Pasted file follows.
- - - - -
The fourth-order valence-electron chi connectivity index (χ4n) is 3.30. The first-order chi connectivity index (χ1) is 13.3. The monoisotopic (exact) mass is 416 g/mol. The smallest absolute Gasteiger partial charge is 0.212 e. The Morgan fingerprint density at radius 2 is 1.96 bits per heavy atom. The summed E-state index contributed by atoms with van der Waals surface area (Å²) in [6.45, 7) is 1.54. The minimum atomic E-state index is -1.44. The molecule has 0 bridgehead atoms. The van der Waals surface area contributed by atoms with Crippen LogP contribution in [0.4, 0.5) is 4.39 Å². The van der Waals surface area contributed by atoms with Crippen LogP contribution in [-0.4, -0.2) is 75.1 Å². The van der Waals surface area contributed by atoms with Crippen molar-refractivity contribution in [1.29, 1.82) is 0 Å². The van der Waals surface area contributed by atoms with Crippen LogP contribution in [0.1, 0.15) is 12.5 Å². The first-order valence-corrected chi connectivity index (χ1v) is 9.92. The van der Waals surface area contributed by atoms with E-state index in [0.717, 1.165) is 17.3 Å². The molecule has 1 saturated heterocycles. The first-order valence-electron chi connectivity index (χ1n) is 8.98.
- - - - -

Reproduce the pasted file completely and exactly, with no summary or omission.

The fourth-order valence-electron chi connectivity index (χ4n) is 3.30. The first-order chi connectivity index (χ1) is 13.3. The monoisotopic (exact) mass is 416 g/mol. The smallest absolute Gasteiger partial charge is 0.212 e. The Morgan fingerprint density at radius 2 is 1.96 bits per heavy atom. The summed E-state index contributed by atoms with van der Waals surface area (Å²) in [6.45, 7) is 1.54. The minimum atomic E-state index is -1.44. The molecule has 0 bridgehead atoms. The van der Waals surface area contributed by atoms with Crippen LogP contribution in [0.4, 0.5) is 4.39 Å². The van der Waals surface area contributed by atoms with Crippen LogP contribution in [-0.4, -0.2) is 75.1 Å². The van der Waals surface area contributed by atoms with Crippen molar-refractivity contribution in [1.29, 1.82) is 0 Å². The van der Waals surface area contributed by atoms with Crippen LogP contribution in [0.1, 0.15) is 12.5 Å². The first-order valence-corrected chi connectivity index (χ1v) is 9.92. The van der Waals surface area contributed by atoms with E-state index in [0.717, 1.165) is 17.3 Å². The molecule has 1 saturated heterocycles. The first-order valence-electron chi connectivity index (χ1n) is 8.98.